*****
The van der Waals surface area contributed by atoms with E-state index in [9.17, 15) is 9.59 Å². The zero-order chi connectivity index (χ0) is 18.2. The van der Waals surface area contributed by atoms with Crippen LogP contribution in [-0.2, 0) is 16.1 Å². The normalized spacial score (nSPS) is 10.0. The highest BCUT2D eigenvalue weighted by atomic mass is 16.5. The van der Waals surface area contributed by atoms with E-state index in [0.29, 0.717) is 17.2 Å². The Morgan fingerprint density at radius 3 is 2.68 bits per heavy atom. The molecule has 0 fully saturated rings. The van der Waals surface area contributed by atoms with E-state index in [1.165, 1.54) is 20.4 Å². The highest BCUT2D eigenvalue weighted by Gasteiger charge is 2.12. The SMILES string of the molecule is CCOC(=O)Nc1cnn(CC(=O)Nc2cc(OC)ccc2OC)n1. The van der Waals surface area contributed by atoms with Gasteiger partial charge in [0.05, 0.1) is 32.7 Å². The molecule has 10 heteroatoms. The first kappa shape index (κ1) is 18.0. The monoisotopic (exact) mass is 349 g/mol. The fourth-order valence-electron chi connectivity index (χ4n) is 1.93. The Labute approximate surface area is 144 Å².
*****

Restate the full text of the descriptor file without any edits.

The van der Waals surface area contributed by atoms with E-state index in [9.17, 15) is 9.59 Å². The zero-order chi connectivity index (χ0) is 18.2. The van der Waals surface area contributed by atoms with Crippen LogP contribution in [-0.2, 0) is 16.1 Å². The normalized spacial score (nSPS) is 10.0. The highest BCUT2D eigenvalue weighted by atomic mass is 16.5. The van der Waals surface area contributed by atoms with E-state index in [0.29, 0.717) is 17.2 Å². The Morgan fingerprint density at radius 3 is 2.68 bits per heavy atom. The molecule has 0 fully saturated rings. The van der Waals surface area contributed by atoms with E-state index in [1.165, 1.54) is 20.4 Å². The highest BCUT2D eigenvalue weighted by Gasteiger charge is 2.12. The SMILES string of the molecule is CCOC(=O)Nc1cnn(CC(=O)Nc2cc(OC)ccc2OC)n1. The van der Waals surface area contributed by atoms with Gasteiger partial charge in [0.05, 0.1) is 32.7 Å². The molecule has 10 heteroatoms. The first kappa shape index (κ1) is 18.0. The monoisotopic (exact) mass is 349 g/mol. The fourth-order valence-electron chi connectivity index (χ4n) is 1.93. The Labute approximate surface area is 144 Å².